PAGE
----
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Case History

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Image not available. A 69-year-old man is referred by a thoracic surgeon following complete resection of T2 N1 squamous cell carcinoma of the lung. Resection margins are clear.

What trials form the evidence base for adjuvant chemotherapy in this situation?

What factors would you take into account when deciding whether to offer this patient adjuvant chemotherapy?

What will you tell the patient?

If you and the patient decide that chemotherapy should be given, what regimen(s) and duration would you choose and why?

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Background

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What trials form the evidence base for adjuvant chemotherapy in this situation?

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Image not available. In 1995, a meta-analysis of updated data from 52 randomized clinical trials (1394 patients) indicated that adjuvant chemotherapy in surgically resected stage IB, II and IIIA non-small cell lung cancer (NSCLC) did not appreciably improve overall survival. There was, however, a trend in favour of chemotherapy regimens that included cisplatin. This analysis led to the development of several subsequent adjuvant chemotherapy trials with improved patient selection and refined drug regimens.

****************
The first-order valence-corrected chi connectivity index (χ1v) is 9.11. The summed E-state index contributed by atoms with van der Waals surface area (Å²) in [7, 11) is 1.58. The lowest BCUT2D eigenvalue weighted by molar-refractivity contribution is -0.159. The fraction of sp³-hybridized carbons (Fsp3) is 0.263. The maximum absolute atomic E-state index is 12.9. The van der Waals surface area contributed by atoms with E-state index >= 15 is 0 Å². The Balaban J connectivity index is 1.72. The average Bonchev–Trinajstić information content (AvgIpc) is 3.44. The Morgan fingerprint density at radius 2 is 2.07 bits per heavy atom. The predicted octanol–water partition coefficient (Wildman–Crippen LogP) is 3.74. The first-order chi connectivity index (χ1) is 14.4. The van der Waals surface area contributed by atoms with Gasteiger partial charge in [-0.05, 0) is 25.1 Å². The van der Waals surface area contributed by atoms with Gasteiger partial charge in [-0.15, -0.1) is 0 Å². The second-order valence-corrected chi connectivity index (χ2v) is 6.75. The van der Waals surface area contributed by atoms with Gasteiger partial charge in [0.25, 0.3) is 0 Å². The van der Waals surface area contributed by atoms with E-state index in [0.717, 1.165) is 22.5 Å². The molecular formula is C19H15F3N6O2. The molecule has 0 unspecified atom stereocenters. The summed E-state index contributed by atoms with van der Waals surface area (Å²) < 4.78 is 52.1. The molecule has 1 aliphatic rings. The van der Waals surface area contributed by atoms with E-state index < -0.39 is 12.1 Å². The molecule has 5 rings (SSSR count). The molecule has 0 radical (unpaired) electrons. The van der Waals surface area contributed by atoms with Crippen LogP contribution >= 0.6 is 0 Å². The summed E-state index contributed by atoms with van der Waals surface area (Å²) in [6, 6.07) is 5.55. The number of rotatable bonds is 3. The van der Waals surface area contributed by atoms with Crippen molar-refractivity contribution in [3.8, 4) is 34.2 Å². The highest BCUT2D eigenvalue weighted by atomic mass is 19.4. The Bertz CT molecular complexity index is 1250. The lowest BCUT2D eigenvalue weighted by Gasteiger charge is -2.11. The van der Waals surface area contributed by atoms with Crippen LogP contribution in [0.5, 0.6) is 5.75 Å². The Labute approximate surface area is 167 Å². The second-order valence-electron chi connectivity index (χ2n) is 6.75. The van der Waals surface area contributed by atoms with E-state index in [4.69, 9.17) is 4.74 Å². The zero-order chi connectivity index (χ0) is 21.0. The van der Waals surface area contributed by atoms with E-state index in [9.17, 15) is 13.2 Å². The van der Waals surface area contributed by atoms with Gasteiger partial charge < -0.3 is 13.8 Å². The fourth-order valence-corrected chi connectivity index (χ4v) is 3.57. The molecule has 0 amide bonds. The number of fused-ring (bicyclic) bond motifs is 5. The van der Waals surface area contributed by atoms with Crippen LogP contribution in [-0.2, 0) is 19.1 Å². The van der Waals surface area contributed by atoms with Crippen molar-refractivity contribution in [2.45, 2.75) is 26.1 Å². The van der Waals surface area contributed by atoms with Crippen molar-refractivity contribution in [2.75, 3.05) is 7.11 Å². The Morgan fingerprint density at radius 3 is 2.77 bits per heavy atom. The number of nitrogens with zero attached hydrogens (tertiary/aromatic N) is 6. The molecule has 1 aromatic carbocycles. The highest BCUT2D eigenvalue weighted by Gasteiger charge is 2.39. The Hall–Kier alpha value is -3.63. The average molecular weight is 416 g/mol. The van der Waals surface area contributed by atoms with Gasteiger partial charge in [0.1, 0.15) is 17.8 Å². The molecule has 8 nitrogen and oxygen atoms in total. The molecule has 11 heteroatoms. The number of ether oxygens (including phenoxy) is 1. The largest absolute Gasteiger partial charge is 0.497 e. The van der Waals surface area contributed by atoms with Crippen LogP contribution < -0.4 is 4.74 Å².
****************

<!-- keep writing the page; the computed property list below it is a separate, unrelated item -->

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The International Adjuvant Lung Cancer Trial (IALT) showed that adjuvant cisplatin-based chemotherapy improved relapse-free survival by 5.1% and overall survival by 4.1% at 5 years. The IALT included 1867 patients and investigated stage IA-IIIA disease, comparing three or four cycles of adjuvant combination chemotherapy including cisplatin combined with either etoposide, vinorelbine, vinblastine or vindesine, against observation.1 The National Cancer Institute of Canada (NCIC) JBR.10 trial showed a 15% improvement in overall survival in the chemotherapy-treated group at 5 years. This trial included 482 patients and investigated stage IB-II disease, comparing four cycles of a combination of vinorelbine and cisplatin against observation.2 The Adjuvant Navelbine International Trialist Association (ANITA) trial (including 840 patients, again comparing a combination of vinorelbine and cisplatin against observation in patients with stage IB-IIIA disease) showed an improvement in overall survival of 8.6% at 5 years, maintained at 7 years.3

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On the other hand, early reports of the Cancer and Leukaemia Group B (CALGB) 9633 trial indicated a marked 12% improvement in overall survival, but a 2006 update showed only a non-significant trend in favour of treatment at 5 years. That trial included 344 patients with stage IB disease only, comparing four cycles of a combination of paclitaxel and carboplatin against observation. The Adjuvant Lung Cancer Project Italy (ALPI) study also found no significant difference between adjuvant cisplatin-based chemotherapy and observation in completely resected NSCLC.

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However, the Lung Adjuvant Cisplatin Evaluation (LACE) meta-analysis concluded there was benefit of adjuvant cisplatin-based chemotherapy - of the order of 5%. In keeping with the updated CALGB results, the LACE meta-analysis failed to substantiate benefit in stage IB patients.4

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Discussion

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What factors would you take into account when deciding whether to offer this patient adjuvant chemotherapy?

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Image not available. The main curative therapeutic approach for stage IA-IIB NSCLC ...

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